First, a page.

#1
Okay so I always come up with these fast paced riffs for songs that use chord progressions and single notes, your typical thrash riff. I've researched different scales and all that, going to look into harmonic and pentatonic minor scales. But, here's what gets me: the key of the song. What does this mean exactly and does the tuning I'm playing in affect it? There's always comments about how solos should be built over the key and I just end up wondering how the hell I'm supposed to even figure it out. Any explanations about determining the key would be much appreciated!
#2
Firstly, Harmonic minor and 'Pentatonic Minor' are two widely different things.

If you want to know what to play without having had even played it yet it is essential that you have a basic understanding of basic major and minor harmony.

When you are talking about solos being built over a key, a more foundational way to look at it is that every note you play in a solo is harmonizing with the chord or notes being played under it to some degree.

My reccomendation, sign up to Jamplay.com watch David Wallimans series on music theory and that will give you the basics, then you can begin to look into Jazz theory to learn more about exotic scales like harmonic minor.

Here is a sample of David Wallimans jamplay series
https://www.youtube.com/watch?v=9mocwBBYL2Q
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#3
To figure out the key you need to find the tonic, which is the chord/note that feels like home. Many times in thrash metal you have riffs that chug/tremolo pick on an open string. Many times that's also your key.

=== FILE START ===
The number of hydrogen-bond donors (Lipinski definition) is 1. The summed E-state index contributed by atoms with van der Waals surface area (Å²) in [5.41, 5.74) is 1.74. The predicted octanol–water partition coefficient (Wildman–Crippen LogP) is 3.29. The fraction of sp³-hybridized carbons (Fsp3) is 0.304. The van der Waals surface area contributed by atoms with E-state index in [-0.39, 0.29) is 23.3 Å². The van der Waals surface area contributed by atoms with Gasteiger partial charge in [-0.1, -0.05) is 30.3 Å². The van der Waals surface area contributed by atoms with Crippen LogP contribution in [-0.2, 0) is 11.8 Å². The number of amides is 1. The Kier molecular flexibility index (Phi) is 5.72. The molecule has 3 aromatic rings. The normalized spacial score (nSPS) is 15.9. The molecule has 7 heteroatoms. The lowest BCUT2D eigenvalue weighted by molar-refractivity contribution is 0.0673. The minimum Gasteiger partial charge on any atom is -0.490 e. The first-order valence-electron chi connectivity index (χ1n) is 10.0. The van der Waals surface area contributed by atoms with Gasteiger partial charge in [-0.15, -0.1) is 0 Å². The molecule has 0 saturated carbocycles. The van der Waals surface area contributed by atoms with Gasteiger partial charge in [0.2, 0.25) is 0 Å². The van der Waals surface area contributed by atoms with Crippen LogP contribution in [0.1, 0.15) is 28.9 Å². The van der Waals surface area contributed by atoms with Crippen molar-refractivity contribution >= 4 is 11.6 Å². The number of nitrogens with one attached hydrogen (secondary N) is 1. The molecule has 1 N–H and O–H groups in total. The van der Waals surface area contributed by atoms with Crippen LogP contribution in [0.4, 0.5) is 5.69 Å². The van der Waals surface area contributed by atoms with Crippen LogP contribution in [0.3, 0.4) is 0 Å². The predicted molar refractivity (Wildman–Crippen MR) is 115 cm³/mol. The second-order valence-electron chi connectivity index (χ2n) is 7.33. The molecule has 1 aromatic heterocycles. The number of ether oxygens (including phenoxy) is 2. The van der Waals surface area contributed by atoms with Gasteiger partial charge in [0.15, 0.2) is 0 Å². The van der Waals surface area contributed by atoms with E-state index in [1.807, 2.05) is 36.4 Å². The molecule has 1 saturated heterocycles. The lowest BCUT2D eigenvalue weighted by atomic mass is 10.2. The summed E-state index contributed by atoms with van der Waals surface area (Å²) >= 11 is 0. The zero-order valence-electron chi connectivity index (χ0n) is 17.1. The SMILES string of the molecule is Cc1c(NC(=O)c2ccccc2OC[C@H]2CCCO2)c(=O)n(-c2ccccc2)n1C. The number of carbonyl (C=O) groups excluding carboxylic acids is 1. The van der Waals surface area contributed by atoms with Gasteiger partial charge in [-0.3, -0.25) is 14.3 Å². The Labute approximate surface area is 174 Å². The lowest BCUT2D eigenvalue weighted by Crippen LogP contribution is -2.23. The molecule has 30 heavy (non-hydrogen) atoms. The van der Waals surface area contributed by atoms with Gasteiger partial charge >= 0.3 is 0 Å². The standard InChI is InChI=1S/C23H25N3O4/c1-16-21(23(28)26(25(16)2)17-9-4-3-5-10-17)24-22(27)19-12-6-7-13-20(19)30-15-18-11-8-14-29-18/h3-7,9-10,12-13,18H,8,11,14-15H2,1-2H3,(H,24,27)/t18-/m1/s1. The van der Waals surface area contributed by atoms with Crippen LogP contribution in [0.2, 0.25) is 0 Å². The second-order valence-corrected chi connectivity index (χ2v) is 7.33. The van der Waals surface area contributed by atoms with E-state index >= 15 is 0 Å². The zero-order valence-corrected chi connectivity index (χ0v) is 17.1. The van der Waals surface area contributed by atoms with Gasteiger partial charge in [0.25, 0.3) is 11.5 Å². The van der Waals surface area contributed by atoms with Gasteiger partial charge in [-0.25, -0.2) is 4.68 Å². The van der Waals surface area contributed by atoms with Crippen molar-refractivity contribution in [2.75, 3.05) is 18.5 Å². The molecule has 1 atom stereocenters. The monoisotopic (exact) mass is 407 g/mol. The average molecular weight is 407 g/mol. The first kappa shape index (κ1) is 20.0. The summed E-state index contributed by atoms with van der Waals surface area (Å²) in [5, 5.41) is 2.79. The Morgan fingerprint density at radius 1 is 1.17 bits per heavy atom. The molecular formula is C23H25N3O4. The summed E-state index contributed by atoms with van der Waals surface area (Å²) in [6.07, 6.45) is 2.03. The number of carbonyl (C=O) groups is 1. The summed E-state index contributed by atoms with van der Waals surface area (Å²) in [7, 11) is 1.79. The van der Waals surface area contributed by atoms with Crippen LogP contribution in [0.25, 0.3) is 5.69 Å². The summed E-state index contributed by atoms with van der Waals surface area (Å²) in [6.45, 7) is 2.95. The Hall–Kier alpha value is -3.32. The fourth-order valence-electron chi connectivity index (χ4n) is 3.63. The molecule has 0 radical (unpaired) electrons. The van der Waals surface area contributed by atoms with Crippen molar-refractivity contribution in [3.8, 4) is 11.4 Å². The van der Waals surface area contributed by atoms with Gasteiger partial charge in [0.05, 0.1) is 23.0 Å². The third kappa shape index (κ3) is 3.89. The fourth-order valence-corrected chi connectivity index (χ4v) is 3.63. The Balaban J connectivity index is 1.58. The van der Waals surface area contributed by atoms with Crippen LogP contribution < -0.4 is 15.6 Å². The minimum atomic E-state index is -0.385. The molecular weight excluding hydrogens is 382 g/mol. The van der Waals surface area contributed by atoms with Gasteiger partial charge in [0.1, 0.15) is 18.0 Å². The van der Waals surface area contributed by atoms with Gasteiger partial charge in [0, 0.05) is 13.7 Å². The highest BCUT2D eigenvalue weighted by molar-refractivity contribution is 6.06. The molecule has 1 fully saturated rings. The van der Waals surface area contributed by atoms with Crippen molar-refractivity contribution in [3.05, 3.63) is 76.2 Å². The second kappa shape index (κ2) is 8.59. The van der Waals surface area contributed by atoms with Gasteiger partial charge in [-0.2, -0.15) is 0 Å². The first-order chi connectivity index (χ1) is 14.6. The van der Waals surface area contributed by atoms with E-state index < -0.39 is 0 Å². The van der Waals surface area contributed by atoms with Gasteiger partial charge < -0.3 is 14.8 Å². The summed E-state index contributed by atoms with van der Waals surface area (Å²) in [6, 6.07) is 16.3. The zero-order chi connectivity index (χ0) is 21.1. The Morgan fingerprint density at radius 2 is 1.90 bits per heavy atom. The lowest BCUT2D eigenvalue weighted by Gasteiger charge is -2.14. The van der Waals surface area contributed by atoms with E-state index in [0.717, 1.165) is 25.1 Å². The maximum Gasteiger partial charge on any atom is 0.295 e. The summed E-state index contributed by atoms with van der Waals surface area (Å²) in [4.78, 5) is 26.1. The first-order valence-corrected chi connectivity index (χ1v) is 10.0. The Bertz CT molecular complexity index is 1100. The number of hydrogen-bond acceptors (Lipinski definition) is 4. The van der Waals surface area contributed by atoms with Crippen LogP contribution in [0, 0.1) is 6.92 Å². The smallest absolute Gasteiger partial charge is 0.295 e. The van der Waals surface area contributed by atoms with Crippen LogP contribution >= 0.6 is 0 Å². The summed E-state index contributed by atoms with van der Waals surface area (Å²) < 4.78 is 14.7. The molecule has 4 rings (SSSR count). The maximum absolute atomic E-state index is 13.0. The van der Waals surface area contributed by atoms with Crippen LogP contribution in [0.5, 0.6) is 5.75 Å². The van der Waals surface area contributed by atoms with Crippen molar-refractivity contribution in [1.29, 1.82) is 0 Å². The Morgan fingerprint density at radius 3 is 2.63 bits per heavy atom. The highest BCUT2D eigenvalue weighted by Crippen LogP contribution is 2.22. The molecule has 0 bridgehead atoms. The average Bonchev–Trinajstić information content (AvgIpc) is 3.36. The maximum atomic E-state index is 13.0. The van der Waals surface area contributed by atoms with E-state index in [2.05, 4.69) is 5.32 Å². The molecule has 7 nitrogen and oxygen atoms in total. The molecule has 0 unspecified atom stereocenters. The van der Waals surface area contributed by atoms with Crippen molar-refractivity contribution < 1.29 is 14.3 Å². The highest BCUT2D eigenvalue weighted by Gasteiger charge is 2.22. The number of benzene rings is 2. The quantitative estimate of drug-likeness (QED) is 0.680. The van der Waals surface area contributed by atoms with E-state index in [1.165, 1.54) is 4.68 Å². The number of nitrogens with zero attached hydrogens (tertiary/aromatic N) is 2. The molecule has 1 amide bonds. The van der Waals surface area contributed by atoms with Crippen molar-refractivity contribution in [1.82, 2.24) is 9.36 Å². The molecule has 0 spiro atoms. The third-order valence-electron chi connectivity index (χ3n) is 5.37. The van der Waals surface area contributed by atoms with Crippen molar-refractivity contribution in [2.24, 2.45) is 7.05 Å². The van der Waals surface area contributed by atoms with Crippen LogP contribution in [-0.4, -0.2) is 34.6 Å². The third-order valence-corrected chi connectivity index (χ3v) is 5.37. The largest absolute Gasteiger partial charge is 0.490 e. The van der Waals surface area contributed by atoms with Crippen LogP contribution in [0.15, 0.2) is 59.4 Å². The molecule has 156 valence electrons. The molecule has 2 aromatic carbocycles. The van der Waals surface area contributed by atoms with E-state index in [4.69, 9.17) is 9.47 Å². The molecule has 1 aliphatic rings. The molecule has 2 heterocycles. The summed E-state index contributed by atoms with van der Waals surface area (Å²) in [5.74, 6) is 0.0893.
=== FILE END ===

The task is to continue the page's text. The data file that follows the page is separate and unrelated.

If there's a chord progression behind the solo, you just need to listen to it and figure out the home chord. Many times it's the first chord, sometimes it's not.

The tuning you are in of course matters because it changes the notes you are playing. For example if you tune to D, your 2nd fret is the same pitch as the open string in standard tuning. But tuning doesn't really determine which key you are in. You can play in any key, no matter what tuning you are using.


Now, let's try to figure out the tonic. Play C major - F major - G major. Now, does it feel complete? Does it feel like it wants to go somewhere?

Now add a C major chord to the end. It should feel complete. C major is your tonic which means it's your key. You just played a I-IV-V-I progression in C major.


OK, let's take some thrash metal examples...

https://www.youtube.com/watch?v=WEQnzs8wl6E

The outro riff is Bm-A-G-A progression. Can you find the key? Which of the chords sounds like home? What about the intro? It's Bm-A-Bm-A/C#. Which of the chords sounds like home?

https://www.youtube.com/watch?v=xnKhsTXoKCI

Notice the chugs on the low E string between the power chords in the intro. That's really common in thrash metal and that's usually your key in thrash songs.


@Drapte:

Yeah, what you said is good advice. But the thing is, TS asked about thrash metal soloing. Many times there are no clear chord progressions behind thrash solos. So following chord changes is not really a thing people usually do in thrash metal. But yeah, it depends.

I don't think jazzy stuff will help TS, it may just confuse him.


If you listen to guitarists like Kirk Hammett and Dave Mustaine, they usually use the pentatonic scale. But then there are guitarists like Marty Friedman who play more melodic stuff. I would suggest learning other people's solos, preferably by ear.
Quote by AlanHB
Just remember that there are no boring scales, just boring players.

Gear

Bach Stradivarius 37G
Charvel So Cal
Fender Dimension Bass
Hartke HyDrive 210c
Ibanez BL70
Laney VC30
Tokai TB48
Yamaha FG720S-12
Yamaha P115
Last edited by MaggaraMarine at Dec 20, 2014,
#4